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Self and Identity

sel209's picture

Clare, Wilchins, Swartz, Barard…when trying to make sense of all of the authors swirling around in my head, the idea I keep coming back to is that of self versus identity. I’m concurrently taking a psych course that deals with this distinction, and we’ve read the works of researchers who claim that while an idea of the self is present in even the youngest of humans because it denotes the acknowledgement of an “I,” an individual being with unique likes and dislikes, the idea of an identity only develops around adolescence when one separates oneself as an individual in society, finds a social niche, and establishes a set of morals and a life philosophy. If one commits to these things during adolescence, he or she has achieved an identity. If one does not, he or she is in some sort of limbo, ranging from a state of moratorium (having gone through a period of self-exploration but not having committed to an identity) to foreclosure (commitment to a certain identity without any self-exploration) to the worst of all, diffusion (no self-exploration and no identity commitment). *

Well, all that theory seems kind of clear and logical until you read a narrative like Clare’s or accounts from Swartz and you wonder how things get so messy so fast. From reading his story, I get the impression that Eli Clare would scoff at the idea that he didn’t have an identity during his adolescence. His statement that,“ I was a rural, mixed-class, queer child in a straight, rural, working class town” (46) indicates that he was very much aware of his adolescent character and his uniqueness within his social context. However, in the next breath Clare goes on to say that, “Afterwards, [in adulthood] I was an urban-transplanted, mixed-class, dyke activist in an urban, mostly middle-class community.” By the standards of conventional identity theory, Clare spent his adolescence in a state of moratorium. Upon coming to crucial realizations and making new life choices in his adulthood, his identity was destabilized and re-formed. Yet towards the end of his book, Clare totally dispels the idea that we can ever achieve full identity formation in the sentence, “You don’t have pronouns yet for us” (149), which emphasizes the idea that some simple but powerful words we use to define our identities like woman or queer or disabled are just too small to encapsulate everything a person can be. And on some level I believe him, and on another level I want to believe him but feel like these words are just too ingrained within me to ever not matter. So then I ask: in order to commit to your identity, do you have to fully know your identity? Does it have to consist of concrete labels? Do you have to live it and breathe it, or is it enough to simply believe it? If Clare never found the dyke community or spoke out against the idea of disability as inability, would he still have the identity of a dyke and a progressive? Is it realistic to say that identity is entirely personal and the pieces of self one shows to the world are inconsequential in defining one’s true self? Denis Flanigan would certainly say so, but I’m not so sure that Wilchins would, and I’m not even sure that I would. And so the swirling in my head continues.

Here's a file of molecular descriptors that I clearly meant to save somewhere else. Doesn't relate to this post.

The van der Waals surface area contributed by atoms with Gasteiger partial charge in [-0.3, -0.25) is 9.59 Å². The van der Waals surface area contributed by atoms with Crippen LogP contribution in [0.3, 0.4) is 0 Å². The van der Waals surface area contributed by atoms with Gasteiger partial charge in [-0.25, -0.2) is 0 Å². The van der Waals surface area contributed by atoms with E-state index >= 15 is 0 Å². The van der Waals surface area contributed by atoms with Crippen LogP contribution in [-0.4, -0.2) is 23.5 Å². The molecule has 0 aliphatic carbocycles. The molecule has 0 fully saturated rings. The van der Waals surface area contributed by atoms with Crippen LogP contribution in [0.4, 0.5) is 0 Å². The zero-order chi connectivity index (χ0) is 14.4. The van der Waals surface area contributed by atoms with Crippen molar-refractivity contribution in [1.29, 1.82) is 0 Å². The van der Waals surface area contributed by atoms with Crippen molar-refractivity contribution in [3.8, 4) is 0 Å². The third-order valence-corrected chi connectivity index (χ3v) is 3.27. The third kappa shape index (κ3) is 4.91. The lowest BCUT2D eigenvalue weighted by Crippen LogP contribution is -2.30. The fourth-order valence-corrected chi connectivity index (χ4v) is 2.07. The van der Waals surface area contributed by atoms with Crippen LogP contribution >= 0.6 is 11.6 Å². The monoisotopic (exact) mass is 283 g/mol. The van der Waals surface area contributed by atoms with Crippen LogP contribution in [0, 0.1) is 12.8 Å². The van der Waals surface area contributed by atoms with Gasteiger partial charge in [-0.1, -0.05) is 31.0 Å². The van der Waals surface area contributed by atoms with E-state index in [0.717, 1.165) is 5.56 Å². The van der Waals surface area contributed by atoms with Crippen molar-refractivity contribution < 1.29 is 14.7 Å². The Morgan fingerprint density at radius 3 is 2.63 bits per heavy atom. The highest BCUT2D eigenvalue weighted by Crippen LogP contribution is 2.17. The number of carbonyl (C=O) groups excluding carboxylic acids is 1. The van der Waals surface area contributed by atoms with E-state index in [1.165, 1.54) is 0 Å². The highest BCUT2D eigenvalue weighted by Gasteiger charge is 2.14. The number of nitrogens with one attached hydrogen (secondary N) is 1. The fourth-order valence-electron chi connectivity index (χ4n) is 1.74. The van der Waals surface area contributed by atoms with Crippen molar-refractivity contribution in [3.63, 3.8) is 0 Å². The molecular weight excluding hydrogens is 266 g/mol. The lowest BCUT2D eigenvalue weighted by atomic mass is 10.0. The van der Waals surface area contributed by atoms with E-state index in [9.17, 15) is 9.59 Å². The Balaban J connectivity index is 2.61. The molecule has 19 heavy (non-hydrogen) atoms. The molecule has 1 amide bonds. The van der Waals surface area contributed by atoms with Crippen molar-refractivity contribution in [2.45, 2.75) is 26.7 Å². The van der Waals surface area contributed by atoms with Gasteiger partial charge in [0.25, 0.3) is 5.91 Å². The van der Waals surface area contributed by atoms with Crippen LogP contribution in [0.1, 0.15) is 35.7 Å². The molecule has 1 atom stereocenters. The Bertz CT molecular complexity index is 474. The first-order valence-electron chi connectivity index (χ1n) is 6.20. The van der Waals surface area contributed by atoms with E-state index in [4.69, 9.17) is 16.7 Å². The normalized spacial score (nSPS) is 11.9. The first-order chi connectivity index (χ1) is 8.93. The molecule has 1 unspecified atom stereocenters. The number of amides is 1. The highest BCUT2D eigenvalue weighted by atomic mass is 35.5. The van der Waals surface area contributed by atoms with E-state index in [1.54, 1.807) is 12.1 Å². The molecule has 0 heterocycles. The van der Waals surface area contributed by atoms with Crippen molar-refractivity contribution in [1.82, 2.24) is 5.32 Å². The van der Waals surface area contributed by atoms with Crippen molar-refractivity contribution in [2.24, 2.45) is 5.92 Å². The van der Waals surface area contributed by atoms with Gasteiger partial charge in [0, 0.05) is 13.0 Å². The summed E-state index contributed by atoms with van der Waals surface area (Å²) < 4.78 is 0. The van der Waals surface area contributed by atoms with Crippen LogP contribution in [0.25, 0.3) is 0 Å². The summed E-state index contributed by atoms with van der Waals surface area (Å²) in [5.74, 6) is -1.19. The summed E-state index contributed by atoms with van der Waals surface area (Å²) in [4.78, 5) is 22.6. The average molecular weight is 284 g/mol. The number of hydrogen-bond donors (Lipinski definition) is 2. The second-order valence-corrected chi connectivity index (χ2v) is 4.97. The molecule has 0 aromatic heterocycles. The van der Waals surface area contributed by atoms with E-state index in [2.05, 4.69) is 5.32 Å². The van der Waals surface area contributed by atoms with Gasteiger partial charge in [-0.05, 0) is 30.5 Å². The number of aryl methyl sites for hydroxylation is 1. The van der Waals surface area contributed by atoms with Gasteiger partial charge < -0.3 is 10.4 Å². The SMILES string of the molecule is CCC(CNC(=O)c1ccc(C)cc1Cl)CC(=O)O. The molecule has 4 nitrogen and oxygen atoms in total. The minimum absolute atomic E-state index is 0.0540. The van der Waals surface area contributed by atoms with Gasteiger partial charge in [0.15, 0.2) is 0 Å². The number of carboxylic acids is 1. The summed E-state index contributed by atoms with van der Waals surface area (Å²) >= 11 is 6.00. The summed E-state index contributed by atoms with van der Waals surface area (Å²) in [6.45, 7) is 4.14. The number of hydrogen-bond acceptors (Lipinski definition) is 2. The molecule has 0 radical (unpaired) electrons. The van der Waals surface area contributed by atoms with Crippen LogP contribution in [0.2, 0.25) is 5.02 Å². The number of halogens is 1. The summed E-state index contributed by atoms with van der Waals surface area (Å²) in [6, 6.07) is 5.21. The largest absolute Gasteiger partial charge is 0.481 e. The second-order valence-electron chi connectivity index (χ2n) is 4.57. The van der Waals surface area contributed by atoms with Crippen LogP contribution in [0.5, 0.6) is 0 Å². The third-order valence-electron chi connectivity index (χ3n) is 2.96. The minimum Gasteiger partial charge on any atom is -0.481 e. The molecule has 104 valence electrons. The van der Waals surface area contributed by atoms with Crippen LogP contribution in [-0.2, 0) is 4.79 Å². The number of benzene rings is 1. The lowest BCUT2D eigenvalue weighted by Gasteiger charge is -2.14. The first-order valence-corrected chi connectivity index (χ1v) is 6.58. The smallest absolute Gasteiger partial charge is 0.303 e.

*If you’re interested in where these ideas came from and this particular theory behind self and identity development, developmental psychologist Erik Erikson has written extensively on the subject.